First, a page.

Part 1


The Book of Romans is considered as one of the greatest letters Paul wrote. Some have said that it contains the heartbeat of Christianity. Alexander Campbell said the message of Romans becomes a key to all of Paulís letters. A man by the name of John R. W. Stott describes Romans this way:


The Epistle to the Romans is the fullest and most coherent manifesto of the Christian gospel in the New Testament. In it the apostle Paul unfolds ďthe whole council of God.Ē Ö There is a grandeur, a comprehensiveness, a logic about his exposition which has commanded the admiration and compelled the study of all succeeding generations.


Many more quotes could be made that all talk how great this letter is. It is also the longest letter that Paul wrote. Though this was the 6th letter Paul wrote, you will notice that it is the first letter of his in the New Testament right after the Book of Acts. Some think maybe the reason it was put first was because it was the longest and because this letter is considered his masterpiece. Paul did not write the letter with his own hands but dictated it to Tertius (Tur-shee-uhs) who added his own greeting near the end of the letter (Romans 16:22). Of course, if you want to get technical, the Holy Spirit is the true author of Romans. It is implied that Phoebe was the one who delivered this letter to Rome (Romans 16:1). Most believe that Paul wrote this letter while he was at Corinth for 3 months on his third missionary journey around A.D. 57-58.


Since Paul is the writer of this letter, I want to take a quick look at his life by looking at his timeline.


3 BC Ė AD 34


AD 35 Ė AD 43


First Missionary Journey AD 44 Ė AD 49



2nd Missionary Journey AD 50 Ė AD 54


3rd Missionary Journey AD 54 Ė AD 58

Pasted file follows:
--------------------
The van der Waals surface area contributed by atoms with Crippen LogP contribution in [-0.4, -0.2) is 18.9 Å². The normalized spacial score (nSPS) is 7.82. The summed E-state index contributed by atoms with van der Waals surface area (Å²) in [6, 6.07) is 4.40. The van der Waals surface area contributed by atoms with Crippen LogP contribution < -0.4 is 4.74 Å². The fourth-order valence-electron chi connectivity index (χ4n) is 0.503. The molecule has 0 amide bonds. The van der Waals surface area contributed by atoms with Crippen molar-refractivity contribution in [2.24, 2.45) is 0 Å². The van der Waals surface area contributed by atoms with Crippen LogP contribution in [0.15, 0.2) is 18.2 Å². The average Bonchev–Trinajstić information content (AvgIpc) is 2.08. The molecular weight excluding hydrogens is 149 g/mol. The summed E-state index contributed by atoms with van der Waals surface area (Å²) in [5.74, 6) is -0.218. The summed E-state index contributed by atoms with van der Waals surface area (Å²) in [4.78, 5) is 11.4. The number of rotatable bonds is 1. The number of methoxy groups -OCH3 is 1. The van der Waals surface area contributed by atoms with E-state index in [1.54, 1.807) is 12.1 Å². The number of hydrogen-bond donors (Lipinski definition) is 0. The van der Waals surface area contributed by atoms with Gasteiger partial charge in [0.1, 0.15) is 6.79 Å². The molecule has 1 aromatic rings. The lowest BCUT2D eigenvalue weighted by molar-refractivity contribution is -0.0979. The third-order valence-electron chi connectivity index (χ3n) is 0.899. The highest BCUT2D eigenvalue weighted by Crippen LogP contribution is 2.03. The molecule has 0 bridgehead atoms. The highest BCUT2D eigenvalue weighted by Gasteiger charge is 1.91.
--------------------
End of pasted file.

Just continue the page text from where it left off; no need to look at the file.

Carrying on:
In Jerusalem, and the Journey to Rome AD 58 Ė AD 62

AD 63 Ė AD 67


Now that we have taking a glimpse into the life of Paul, letís get back to the Book at hand. In this Book, Paul deals with such things as the necessity to be saved by having an obedient faith and how sin will separate us from God. He goes to great lengths to explain that we are not justified by the Law of Moses, but by the Law of Christ through faith. He also explains in detail what the grace of God is all about and what happens to us when we are baptized into Christ (Rom. 6). Romans 12 gives some great advice on how to live the Christian life, and Romans 8 ensures us that nothing will separate us from the love of God. This letter was written to the Roman Christians, which would have been a mixture of Jews and Gentiles.


Rome was the capital and largest city of the Roman Empire, Rome may have had as many as 1 million inhabitants during Imperial times. Rome was likely named after the Etruscan family "Rumlan." Legend holds that the city was founded on or about 753 B.C. (though some have suggested the site was first occupied as early as 2,000 B.C.) Rome plays a significant role in the New Testament. Aquila and Priscilla were banished from Rome by Claudius (Acts 18:2). Paul was kept under house arrest in Rome (Acts 28:16,17,30,31). Paul addressed the epistle of Romans to Christians living in the city. According to secular history Paul and Peter lost their lives in Rome. Rome was located about 15 miles from the sea, but because the Tiber River was navigable, Rome became a major seaport city. Rome was the center of an extensive road system, which helped create the notion that "all roads lead to Rome." (Manna Bible Maps).


The Catholic Church claims the Peter was the one who established the church in Rome and that Peter served as a Bishop there for 25 years until his death. However, there is no evidence to back this claim up, but there is evidence that contradicts their claims. For example, at the end of Romans where Paul mentions those he knew from Rome, he never mentions Peter. Paul never mentions Peter in the letters that he wrote from Rome either. Now, we donít know for sure who started the church in Rome, but we do know from history that Jesus was known in Rome around A.D. 49. While we donít know who started the church in Rome, itís possible that some of the Jews that lived there went to Jerusalem for the Passover and learned about Jesus and then taught about Him when they went back home or perhaps it was some other Christians who were carrying out the Great Commission.


The purpose of this letter:


1.      It was to let them know that he wants to come to them and preach (1:11, 15).